On the ease of doing business rankings 2017, Myanmar ranked the lowest among the ASEAN countries. As an example, while Malaysia ranked the 23, Myanmar was relegated to the 170 position out of 190 countries. What are the priorities to improve the business climate?
The first issue is that the Investment Law is very unclear, the government changed it recently and introduced too many changes, and the second handicap is the human resources in Myanmar. The national employees have a low level of preparation, for instance, Chinese workers can demand higher wages, as they are skillful and well prepared. As an example, we rented a garment factory to a Chinese company and they said that they prefer Chinese managers because they are more efficient and keep a higher production rate.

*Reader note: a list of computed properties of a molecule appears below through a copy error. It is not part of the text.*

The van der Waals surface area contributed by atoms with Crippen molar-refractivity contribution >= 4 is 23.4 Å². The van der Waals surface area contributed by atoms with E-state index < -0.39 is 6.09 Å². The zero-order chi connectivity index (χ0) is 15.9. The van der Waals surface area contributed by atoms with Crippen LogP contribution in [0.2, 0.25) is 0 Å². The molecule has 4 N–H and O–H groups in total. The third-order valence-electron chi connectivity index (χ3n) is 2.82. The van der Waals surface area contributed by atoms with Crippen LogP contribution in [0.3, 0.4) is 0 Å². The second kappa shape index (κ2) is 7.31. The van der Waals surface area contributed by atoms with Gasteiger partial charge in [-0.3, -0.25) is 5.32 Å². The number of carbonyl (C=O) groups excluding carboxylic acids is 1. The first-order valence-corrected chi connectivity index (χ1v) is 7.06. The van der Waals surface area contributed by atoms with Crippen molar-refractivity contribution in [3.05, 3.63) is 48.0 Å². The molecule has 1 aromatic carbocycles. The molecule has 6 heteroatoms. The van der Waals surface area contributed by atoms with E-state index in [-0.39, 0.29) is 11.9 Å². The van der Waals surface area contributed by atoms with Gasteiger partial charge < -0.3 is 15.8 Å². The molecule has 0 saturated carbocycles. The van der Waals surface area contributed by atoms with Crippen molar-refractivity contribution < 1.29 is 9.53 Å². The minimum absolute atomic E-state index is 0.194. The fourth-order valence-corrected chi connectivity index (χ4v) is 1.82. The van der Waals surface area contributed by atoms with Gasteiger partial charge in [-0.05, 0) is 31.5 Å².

The trade balance of Myanmar in the first six months of this financial year registered a 2 billion USD deficit; while the exports were valued at more than 7.2 billion, the imports reached almost 9.3 billion. Why a country that is so rich in natural resources keeps a negative trade balance?
There are four main factors that produce this gap in the trade balance: there are many Burmese citizens working in other countries, like Thailand or Singapore, but they send the money into Myanmar through non-official channels, and therefore those are illegal remittances that are not statistically registered. The second factor is agriculture, our system is inefficient because we have not modernized the sector and we lack a mechanization of the production. Electric supply is another issue, as it is not consistent and even in urban zones there are power cuts, so the blackouts damage the manufacturing industries and their production decreases, which obviously makes the exports drop. In addition, logistic charges are very high and inefficient compared to other ASEAN countries, so if we want to develop the economy, another priority should be infrastructure.